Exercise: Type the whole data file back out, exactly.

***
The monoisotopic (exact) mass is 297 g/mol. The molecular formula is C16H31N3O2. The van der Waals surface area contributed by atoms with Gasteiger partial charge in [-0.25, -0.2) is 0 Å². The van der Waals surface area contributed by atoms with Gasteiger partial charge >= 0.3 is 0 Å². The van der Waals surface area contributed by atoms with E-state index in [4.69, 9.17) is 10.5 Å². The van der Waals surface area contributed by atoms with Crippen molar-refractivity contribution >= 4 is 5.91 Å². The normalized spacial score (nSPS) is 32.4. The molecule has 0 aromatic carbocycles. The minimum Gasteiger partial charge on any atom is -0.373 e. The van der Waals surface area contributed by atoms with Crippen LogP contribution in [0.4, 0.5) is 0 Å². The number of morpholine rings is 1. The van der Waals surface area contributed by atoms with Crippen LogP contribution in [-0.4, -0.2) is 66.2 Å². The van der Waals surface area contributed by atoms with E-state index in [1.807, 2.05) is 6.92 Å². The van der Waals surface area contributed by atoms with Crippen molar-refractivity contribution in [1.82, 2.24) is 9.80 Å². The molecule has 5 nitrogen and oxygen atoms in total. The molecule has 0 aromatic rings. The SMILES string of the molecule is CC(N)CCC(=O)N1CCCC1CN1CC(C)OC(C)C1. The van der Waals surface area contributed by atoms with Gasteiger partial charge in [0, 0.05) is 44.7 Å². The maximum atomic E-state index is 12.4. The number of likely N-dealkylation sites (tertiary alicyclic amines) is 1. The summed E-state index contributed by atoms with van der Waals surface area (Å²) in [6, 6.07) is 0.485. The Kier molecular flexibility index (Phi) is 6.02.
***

The monoisotopic (exact) mass is 297 g/mol. The molecular formula is C16H31N3O2. The van der Waals surface area contributed by atoms with Gasteiger partial charge in [-0.25, -0.2) is 0 Å². The van der Waals surface area contributed by atoms with Gasteiger partial charge >= 0.3 is 0 Å². The van der Waals surface area contributed by atoms with E-state index in [4.69, 9.17) is 10.5 Å². The van der Waals surface area contributed by atoms with Crippen molar-refractivity contribution >= 4 is 5.91 Å². The normalized spacial score (nSPS) is 32.4. The molecule has 0 aromatic carbocycles. The minimum Gasteiger partial charge on any atom is -0.373 e. The van der Waals surface area contributed by atoms with Crippen LogP contribution in [0.4, 0.5) is 0 Å². The number of morpholine rings is 1. The van der Waals surface area contributed by atoms with Crippen LogP contribution in [-0.4, -0.2) is 66.2 Å². The van der Waals surface area contributed by atoms with E-state index in [1.807, 2.05) is 6.92 Å². The van der Waals surface area contributed by atoms with Crippen molar-refractivity contribution in [1.82, 2.24) is 9.80 Å². The molecule has 5 nitrogen and oxygen atoms in total. The molecule has 0 aromatic rings. The SMILES string of the molecule is CC(N)CCC(=O)N1CCCC1CN1CC(C)OC(C)C1. The van der Waals surface area contributed by atoms with Gasteiger partial charge in [0, 0.05) is 44.7 Å². The maximum atomic E-state index is 12.4. The number of likely N-dealkylation sites (tertiary alicyclic amines) is 1. The summed E-state index contributed by atoms with van der Waals surface area (Å²) in [6, 6.07) is 0.485. The Kier molecular flexibility index (Phi) is 6.02.